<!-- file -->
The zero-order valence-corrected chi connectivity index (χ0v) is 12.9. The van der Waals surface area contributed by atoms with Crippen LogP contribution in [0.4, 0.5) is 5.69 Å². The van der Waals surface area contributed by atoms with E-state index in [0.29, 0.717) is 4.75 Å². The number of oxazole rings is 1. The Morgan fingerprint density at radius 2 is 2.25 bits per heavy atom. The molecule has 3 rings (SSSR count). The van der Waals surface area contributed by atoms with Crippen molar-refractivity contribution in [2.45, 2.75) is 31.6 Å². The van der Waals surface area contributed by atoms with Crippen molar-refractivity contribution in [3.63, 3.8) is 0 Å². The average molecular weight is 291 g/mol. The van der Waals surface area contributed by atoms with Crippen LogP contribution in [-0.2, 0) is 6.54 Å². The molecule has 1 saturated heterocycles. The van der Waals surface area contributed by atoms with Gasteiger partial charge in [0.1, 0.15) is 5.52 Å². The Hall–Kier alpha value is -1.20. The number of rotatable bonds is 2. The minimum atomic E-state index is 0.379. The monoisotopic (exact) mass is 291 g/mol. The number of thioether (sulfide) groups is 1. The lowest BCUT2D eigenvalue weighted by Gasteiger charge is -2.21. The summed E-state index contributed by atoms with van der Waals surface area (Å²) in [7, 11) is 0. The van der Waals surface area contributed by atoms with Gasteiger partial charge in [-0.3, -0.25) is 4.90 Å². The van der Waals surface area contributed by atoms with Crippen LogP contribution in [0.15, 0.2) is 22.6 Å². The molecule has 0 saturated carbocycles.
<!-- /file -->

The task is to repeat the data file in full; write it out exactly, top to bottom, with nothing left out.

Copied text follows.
The zero-order valence-corrected chi connectivity index (χ0v) is 12.9. The van der Waals surface area contributed by atoms with Crippen LogP contribution in [0.4, 0.5) is 5.69 Å². The van der Waals surface area contributed by atoms with E-state index in [0.29, 0.717) is 4.75 Å². The number of oxazole rings is 1. The Morgan fingerprint density at radius 2 is 2.25 bits per heavy atom. The molecule has 3 rings (SSSR count). The van der Waals surface area contributed by atoms with Crippen molar-refractivity contribution in [2.45, 2.75) is 31.6 Å². The van der Waals surface area contributed by atoms with Crippen molar-refractivity contribution in [3.63, 3.8) is 0 Å². The average molecular weight is 291 g/mol. The van der Waals surface area contributed by atoms with Crippen LogP contribution in [-0.2, 0) is 6.54 Å². The molecule has 1 saturated heterocycles. The van der Waals surface area contributed by atoms with Gasteiger partial charge in [0.1, 0.15) is 5.52 Å². The Hall–Kier alpha value is -1.20. The number of rotatable bonds is 2. The minimum atomic E-state index is 0.379. The monoisotopic (exact) mass is 291 g/mol. The number of thioether (sulfide) groups is 1. The lowest BCUT2D eigenvalue weighted by Gasteiger charge is -2.21. The summed E-state index contributed by atoms with van der Waals surface area (Å²) in [7, 11) is 0. The van der Waals surface area contributed by atoms with Gasteiger partial charge in [-0.3, -0.25) is 4.90 Å². The van der Waals surface area contributed by atoms with Crippen LogP contribution in [0.15, 0.2) is 22.6 Å². The molecule has 0 saturated carbocycles.